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Applied Econometrics Applied Econometrics Second edition Dimitrios Asteriou and Stephen G. Hall

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Applied Econometrics DUMMY VARIABLES 1. The Nature of Qualitative Information 2. The Use of Dummy Variables 3. Special Cases of Dummy Variables 4. Dummy Variables with Multiple Categories 5. Tests for Structural Stability

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Applied Econometrics Learning Objectives 1. Understand the various forms of possible misspecification in the CLRM. 2. Appreciate the importance and learn the consequences of omitting influential variables in the CLRM. 3. Distinguish among the wide range of functional forms and understand the meaning and interpretation of their coefficients. 4. Understand the importance of measurement errors in the data. 5. Perform misspecification tests using econometric software. 6. Understand the meaning of nested and non-nested models. 7. Be familiar with the concept of data mining and choose an appropriate econometric model.

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Applied Econometrics The Nature of Qualitative Information Sometimes we can not obtain a set of numerical values for all the variables we want to use in a model. This is because some variables can not be quantified easily. Examples: (a)Gender may play a role in determining salary levels (b)Different ethnic groups may follow different consumption patterns (c)Educational levels can affect earnings from employment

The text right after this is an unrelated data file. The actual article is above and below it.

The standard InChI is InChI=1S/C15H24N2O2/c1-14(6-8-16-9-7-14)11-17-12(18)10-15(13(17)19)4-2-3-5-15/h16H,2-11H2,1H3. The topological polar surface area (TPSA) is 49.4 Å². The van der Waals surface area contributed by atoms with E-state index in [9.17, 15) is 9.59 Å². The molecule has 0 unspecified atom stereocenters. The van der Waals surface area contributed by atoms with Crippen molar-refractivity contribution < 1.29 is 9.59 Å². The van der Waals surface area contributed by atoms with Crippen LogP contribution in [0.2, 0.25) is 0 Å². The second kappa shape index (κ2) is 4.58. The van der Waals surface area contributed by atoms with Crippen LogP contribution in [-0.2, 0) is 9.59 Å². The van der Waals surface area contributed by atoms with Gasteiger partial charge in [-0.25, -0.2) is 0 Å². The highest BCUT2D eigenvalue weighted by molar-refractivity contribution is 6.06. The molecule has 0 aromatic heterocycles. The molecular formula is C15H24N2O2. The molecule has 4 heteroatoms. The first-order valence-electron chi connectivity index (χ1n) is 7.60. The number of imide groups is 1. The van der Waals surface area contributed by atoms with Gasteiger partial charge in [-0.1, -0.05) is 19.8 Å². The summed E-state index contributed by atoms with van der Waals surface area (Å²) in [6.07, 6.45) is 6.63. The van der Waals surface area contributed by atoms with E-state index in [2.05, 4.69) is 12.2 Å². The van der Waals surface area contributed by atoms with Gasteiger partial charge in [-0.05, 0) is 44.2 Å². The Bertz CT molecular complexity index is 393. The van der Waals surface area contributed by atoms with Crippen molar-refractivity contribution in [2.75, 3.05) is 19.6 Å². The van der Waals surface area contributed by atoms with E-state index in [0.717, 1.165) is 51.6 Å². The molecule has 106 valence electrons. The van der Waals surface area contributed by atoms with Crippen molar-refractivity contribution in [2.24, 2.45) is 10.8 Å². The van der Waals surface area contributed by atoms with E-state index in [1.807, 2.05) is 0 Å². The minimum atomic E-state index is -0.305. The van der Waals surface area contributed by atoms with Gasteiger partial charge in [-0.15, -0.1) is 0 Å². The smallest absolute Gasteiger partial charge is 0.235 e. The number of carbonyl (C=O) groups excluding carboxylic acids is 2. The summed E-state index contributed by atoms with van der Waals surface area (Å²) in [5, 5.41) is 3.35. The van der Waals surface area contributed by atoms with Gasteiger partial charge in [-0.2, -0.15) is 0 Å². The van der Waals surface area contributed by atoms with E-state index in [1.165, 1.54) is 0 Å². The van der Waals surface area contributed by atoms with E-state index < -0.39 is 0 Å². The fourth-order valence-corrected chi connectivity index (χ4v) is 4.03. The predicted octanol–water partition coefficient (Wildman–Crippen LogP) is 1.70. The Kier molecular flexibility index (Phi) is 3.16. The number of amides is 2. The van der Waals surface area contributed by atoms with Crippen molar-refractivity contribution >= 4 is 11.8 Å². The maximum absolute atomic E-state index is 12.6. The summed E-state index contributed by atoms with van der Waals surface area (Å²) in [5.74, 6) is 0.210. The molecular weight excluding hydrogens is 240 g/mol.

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Applied Econometrics It is easier to have dummies for cross-sectional variables, but sometimes we do have for time series as well. Examples (a)Changes in a political regime may affect production (b)A war can have an impact on economic activities (c)Certain days in a week or certain months in a year can have different effects in the fluctuation of stock prices (d)Seasonal effects are often observed in demand of various products The Nature of Qualitative Information

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Applied Econometrics The Use of Dummy Variables Consider the following cross-sectional model: Y i =β 1 +β 2 X 2i + u i The constant term in this equation measures the mean value of Y i when X 2i is equal to zero. This model assumes that the constant will be the same for all the observations in our data set. But what if we have two different subgroups (male, female for example)?

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Applied Econometrics The Use of Dummy Variables The question here is how to quantify the information that comes from the difference in the two groups. One solution is to create a dummy variable as follows: 1 for male D = 0 for female Note that the choice of which of the two different outcomes is to be assigned the value of 1 does not alter the results.

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Applied Econometrics The Use of Dummy Variables Entering this dummy in the equation we have the following model: Y i =β 1 +β 2 X 2i +β 3 D i +u i Now we have two cases D i =0 Y i =β 1 +β 2 X 2i + β 3 (0) +u i Y i =β 1 +β 2 X 2i +u i D i =1 Y i =β 1 +β 2 X 2i +β 3 (1)+u i Y i =(β 1 +β 3 ) +β 2 X 2i +u i

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Applied Econometrics Intercept Dummy Variable Red Points: Male Grey Points: Female